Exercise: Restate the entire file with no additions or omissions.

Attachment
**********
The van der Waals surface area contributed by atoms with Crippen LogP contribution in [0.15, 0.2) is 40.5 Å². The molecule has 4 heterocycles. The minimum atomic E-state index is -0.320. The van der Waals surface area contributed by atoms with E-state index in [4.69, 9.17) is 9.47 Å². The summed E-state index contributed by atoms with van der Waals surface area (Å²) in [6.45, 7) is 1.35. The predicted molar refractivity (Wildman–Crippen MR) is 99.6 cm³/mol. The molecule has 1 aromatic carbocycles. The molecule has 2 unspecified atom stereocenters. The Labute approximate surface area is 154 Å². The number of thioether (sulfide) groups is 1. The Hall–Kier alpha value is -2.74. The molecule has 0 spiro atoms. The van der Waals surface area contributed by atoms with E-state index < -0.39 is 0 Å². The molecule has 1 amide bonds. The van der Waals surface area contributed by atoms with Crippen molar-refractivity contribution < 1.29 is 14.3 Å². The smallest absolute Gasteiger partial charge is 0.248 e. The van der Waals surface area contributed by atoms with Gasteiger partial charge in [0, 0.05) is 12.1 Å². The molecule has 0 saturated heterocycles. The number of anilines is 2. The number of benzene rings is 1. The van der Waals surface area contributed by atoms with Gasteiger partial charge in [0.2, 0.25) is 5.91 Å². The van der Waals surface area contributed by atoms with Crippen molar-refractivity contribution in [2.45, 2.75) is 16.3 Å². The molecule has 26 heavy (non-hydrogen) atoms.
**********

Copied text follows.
The van der Waals surface area contributed by atoms with Crippen LogP contribution in [0.15, 0.2) is 40.5 Å². The molecule has 4 heterocycles. The minimum atomic E-state index is -0.320. The van der Waals surface area contributed by atoms with E-state index in [4.69, 9.17) is 9.47 Å². The summed E-state index contributed by atoms with van der Waals surface area (Å²) in [6.45, 7) is 1.35. The predicted molar refractivity (Wildman–Crippen MR) is 99.6 cm³/mol. The molecule has 1 aromatic carbocycles. The molecule has 2 unspecified atom stereocenters. The Labute approximate surface area is 154 Å². The number of thioether (sulfide) groups is 1. The Hall–Kier alpha value is -2.74. The molecule has 0 spiro atoms. The van der Waals surface area contributed by atoms with E-state index < -0.39 is 0 Å². The molecule has 1 amide bonds. The van der Waals surface area contributed by atoms with Crippen molar-refractivity contribution < 1.29 is 14.3 Å². The smallest absolute Gasteiger partial charge is 0.248 e. The van der Waals surface area contributed by atoms with Gasteiger partial charge in [0, 0.05) is 12.1 Å². The molecule has 0 saturated heterocycles. The number of anilines is 2. The number of benzene rings is 1. The van der Waals surface area contributed by atoms with Gasteiger partial charge in [0.2, 0.25) is 5.91 Å². The van der Waals surface area contributed by atoms with Crippen molar-refractivity contribution in [2.45, 2.75) is 16.3 Å². The molecule has 26 heavy (non-hydrogen) atoms.